“Two Republican senators in public opposition ends this. Just stand up and say no.”
I believe the corollary of this statement is true.
A handful of rational Democratic senators could end the charade. Claire McCaskill, Heidi Heitkamp, and Joe Manchin, the time is now, the American people need your voices. The states of Missouri, North Dakota, and West Virginia are watching. They are watching to see if you join the unhinged wing of your Party or come back to Earth and stress the return to rational, civilized debate.
It's not too late for sane Democrats to disavow this maniacal chorus of the absurd.
Sam Burnham, Curator
When Hurricane Florence slammed into the Carolinas late last week, it left the state’s inundated with water. Major flooding created caused serious damage and loss of life. The coastal city of Wilmington was cut off from the rest of the mainland by flooding. over 30 people have died in this storm, mostly in North Carolina and mostly from the flooding.
One of my friends on Twitter pointed out a story in The New Yorker on his old hometown. I run into this publication a lot. It is one of those highly creditable publications. You know, the ones the big city people read and trust. But their coverage of The South is always predictable. You're probably never going to read a story about The South, especially small towns and rural areas, that isn't about racism. I guess that's what the the city folks want to read about, what the city sponsors what to fund, what the writers want to narrate. After all, that's the only thing going on in The South, right?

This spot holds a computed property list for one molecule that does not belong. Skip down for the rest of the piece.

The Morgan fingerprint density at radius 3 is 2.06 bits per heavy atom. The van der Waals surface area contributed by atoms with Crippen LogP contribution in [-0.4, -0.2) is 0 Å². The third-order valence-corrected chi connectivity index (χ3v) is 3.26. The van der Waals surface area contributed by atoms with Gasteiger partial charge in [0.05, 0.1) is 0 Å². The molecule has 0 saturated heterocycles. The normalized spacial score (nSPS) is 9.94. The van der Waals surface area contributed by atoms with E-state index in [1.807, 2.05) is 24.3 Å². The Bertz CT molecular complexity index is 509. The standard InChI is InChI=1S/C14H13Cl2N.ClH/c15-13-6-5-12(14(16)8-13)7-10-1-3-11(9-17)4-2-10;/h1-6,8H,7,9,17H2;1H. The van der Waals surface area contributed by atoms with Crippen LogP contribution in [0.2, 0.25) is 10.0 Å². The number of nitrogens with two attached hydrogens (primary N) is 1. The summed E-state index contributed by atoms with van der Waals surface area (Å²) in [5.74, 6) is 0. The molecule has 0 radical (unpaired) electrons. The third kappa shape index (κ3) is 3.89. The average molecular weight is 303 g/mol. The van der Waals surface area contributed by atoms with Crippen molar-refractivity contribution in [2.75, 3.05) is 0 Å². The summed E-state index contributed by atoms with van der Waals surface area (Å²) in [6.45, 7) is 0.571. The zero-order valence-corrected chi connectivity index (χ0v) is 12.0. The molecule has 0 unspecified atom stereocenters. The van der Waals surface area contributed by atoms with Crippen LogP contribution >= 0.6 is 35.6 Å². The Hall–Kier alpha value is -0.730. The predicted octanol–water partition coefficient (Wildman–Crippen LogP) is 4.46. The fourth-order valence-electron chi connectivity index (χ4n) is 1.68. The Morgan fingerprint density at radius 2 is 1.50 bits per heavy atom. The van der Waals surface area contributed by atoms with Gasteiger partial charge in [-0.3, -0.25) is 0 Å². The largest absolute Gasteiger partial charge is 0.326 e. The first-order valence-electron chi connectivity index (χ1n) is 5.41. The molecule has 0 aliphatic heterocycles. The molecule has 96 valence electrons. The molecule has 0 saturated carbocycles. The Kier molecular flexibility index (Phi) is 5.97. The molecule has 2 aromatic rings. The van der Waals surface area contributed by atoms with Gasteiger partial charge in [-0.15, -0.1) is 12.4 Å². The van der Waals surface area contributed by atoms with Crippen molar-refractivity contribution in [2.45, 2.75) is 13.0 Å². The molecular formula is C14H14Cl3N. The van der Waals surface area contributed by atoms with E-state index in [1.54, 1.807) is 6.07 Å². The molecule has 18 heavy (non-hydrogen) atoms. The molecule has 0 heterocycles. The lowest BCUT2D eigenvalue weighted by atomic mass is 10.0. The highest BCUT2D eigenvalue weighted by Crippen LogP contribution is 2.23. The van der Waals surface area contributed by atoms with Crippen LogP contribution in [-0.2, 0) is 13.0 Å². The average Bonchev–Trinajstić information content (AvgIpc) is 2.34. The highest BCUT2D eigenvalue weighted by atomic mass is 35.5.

Yes, the Klan used to come to Whiteville. Apparently they had a march there in 1997, just a few months before I met my wife. That hardly notable demonstration was three years before our oldest son was born. He reports for boot camp in a couple months. A grown man has happened since that march, that's how recent it was.
The poet A.R. Ammons grew up in Whiteville and used the town and Columbus County in his poems. It's also the hometown of Ida Stephens Owens, the first black woman to receive a PhD in physiology from Duke. But yeah, the Klan used to march there.